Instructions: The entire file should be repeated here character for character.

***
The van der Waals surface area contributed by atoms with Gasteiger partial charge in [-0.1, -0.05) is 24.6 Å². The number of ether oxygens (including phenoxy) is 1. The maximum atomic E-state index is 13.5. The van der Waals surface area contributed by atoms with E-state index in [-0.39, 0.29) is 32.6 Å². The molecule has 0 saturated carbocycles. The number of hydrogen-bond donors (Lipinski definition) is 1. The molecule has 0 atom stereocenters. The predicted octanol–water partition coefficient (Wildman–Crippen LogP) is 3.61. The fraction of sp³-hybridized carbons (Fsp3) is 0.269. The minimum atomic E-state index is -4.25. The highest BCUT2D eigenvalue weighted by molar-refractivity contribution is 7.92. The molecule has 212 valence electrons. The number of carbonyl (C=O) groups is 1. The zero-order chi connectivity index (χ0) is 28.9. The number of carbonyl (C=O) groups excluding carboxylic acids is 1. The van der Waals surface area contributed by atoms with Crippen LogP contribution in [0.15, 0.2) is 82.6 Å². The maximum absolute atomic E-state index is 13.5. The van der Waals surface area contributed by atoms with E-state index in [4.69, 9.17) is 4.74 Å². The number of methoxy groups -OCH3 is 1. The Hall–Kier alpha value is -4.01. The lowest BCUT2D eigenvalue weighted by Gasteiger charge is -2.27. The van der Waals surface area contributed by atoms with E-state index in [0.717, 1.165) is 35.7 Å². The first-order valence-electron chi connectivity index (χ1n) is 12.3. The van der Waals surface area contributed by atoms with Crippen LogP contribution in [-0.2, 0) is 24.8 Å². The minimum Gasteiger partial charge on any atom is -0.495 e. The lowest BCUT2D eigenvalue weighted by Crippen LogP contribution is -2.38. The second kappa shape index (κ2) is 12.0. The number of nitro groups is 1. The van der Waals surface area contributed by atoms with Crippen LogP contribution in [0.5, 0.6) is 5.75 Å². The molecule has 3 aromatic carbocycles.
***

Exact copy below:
The van der Waals surface area contributed by atoms with Gasteiger partial charge in [-0.1, -0.05) is 24.6 Å². The number of ether oxygens (including phenoxy) is 1. The maximum atomic E-state index is 13.5. The van der Waals surface area contributed by atoms with E-state index in [-0.39, 0.29) is 32.6 Å². The molecule has 0 saturated carbocycles. The number of hydrogen-bond donors (Lipinski definition) is 1. The molecule has 0 atom stereocenters. The predicted octanol–water partition coefficient (Wildman–Crippen LogP) is 3.61. The fraction of sp³-hybridized carbons (Fsp3) is 0.269. The minimum atomic E-state index is -4.25. The highest BCUT2D eigenvalue weighted by molar-refractivity contribution is 7.92. The molecule has 212 valence electrons. The number of carbonyl (C=O) groups is 1. The zero-order chi connectivity index (χ0) is 28.9. The number of carbonyl (C=O) groups excluding carboxylic acids is 1. The van der Waals surface area contributed by atoms with Crippen LogP contribution in [0.15, 0.2) is 82.6 Å². The maximum absolute atomic E-state index is 13.5. The van der Waals surface area contributed by atoms with E-state index in [4.69, 9.17) is 4.74 Å². The number of methoxy groups -OCH3 is 1. The Hall–Kier alpha value is -4.01. The lowest BCUT2D eigenvalue weighted by Gasteiger charge is -2.27. The van der Waals surface area contributed by atoms with E-state index in [0.717, 1.165) is 35.7 Å². The first-order valence-electron chi connectivity index (χ1n) is 12.3. The van der Waals surface area contributed by atoms with Crippen LogP contribution in [-0.2, 0) is 24.8 Å². The minimum Gasteiger partial charge on any atom is -0.495 e. The lowest BCUT2D eigenvalue weighted by Crippen LogP contribution is -2.38. The second kappa shape index (κ2) is 12.0. The number of nitro groups is 1. The van der Waals surface area contributed by atoms with Crippen LogP contribution in [0.5, 0.6) is 5.75 Å². The molecule has 3 aromatic carbocycles.